|The overarching goal of ROMI is to develop an open and lightweight robotics platform for microfarms (densely-planted, intermixed polycultures), especially for weed reduction and crop monitoring.
|Fab City Research Lab (Green Fab Lab)
|Sony Europe Limited – Sony (UK), France Europe Innovation – FEI (FR), Institut National de Recherche en Informatique et Automatique – INRIA (FR), Centre National de la Recherche Scientifique – CNRS (FR), Humboldt – Universitaet zu Berlin (DE), SCEA Pepinieres Chatelain (FR).
The Institute for Advanced Architecture of Catalonia coordinates the EU project Robotics for Microfarms (ROMI) under the framework H2020. IAAC is part of a consortium formed by a team of interdisciplinary experts in computer science (Inria, Sony), robotics and electronics (UBER, Sony, IAAC), plant modelling and agronomy (CNRS, Inria), as well as microfarming (Châtelain) which will be in charge of developing ROMI initiative, an open a lightweight robotics platform for small farming land areas.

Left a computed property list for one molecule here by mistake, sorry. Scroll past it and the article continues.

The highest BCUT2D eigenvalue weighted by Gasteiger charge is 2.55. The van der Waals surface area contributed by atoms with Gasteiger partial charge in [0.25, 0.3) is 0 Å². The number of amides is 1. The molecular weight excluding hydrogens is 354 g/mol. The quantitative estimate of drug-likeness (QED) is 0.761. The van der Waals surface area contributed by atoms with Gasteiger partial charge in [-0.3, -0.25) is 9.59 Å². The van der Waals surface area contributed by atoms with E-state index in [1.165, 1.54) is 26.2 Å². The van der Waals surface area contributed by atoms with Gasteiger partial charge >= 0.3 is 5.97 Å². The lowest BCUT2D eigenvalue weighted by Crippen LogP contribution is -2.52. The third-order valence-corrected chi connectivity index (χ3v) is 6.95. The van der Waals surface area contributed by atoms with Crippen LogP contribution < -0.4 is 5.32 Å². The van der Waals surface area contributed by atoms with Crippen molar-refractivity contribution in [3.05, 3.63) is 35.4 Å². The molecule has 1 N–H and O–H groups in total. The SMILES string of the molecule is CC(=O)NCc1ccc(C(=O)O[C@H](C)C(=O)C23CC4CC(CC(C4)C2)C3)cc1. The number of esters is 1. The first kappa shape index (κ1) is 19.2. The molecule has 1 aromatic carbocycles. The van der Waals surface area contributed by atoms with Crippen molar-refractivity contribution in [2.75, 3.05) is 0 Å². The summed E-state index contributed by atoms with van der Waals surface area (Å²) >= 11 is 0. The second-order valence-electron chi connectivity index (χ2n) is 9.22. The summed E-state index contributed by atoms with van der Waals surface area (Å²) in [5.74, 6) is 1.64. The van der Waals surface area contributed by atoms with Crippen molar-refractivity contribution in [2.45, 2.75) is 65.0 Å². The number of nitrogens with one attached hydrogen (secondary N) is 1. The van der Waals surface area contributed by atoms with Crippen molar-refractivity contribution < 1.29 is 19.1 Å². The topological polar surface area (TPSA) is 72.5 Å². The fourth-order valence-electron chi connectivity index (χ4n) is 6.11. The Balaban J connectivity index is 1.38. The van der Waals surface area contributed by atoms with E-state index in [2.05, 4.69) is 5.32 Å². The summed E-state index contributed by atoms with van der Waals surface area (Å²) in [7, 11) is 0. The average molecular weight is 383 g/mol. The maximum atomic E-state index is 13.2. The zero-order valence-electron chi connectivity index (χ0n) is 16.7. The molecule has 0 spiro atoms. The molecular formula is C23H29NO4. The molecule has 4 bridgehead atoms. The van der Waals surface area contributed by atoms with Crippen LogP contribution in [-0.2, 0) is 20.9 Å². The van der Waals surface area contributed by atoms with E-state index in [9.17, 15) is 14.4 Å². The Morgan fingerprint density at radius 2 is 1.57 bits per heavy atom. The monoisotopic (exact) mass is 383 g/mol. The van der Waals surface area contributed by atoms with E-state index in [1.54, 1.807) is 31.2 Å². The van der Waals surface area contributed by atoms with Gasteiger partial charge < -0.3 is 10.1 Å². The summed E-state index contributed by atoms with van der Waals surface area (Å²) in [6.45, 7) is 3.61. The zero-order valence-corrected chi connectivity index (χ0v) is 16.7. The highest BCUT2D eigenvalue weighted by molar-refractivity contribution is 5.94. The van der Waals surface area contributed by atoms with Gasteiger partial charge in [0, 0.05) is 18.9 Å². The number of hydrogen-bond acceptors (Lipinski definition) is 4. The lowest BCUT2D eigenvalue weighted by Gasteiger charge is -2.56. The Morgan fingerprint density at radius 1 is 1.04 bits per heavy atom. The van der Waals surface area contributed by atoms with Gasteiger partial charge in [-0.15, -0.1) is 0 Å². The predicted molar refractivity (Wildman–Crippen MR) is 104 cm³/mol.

By implementing robotics in farmlands, ROMI will assist in weed reduction and crop monitoring and it also will help in reducing manual labour, saving farmers 25% of their time. The technology applied in this project will acquire detailed information on sample plants and will be coupled with a drone, developed by Noumena, that acquires more global information at crop level.
Robotics for Microfarms will produce an integrated, multi-scale picture of the crop development that will help the farmer monitor the crops to increase efficient harvesting. This project aims to adapt and extend state-of-the-art land-based and air-borne monitoring tools to handle small fields with complex layouts and mixed crops. IAAC in collaboration with an international consortium will develop and bring to the market and affordable, multi-purpose, land-based robot, integrated 3D plant analysis in the robot for detailed plant monitoring, an aerial NERO drone for multi-scale crop monitoring and test the effectiveness of this solution in real-world field conditions.
This project has received funding from the European Union’s Horizon 2020 research and innovation programme under grant agreement No 773875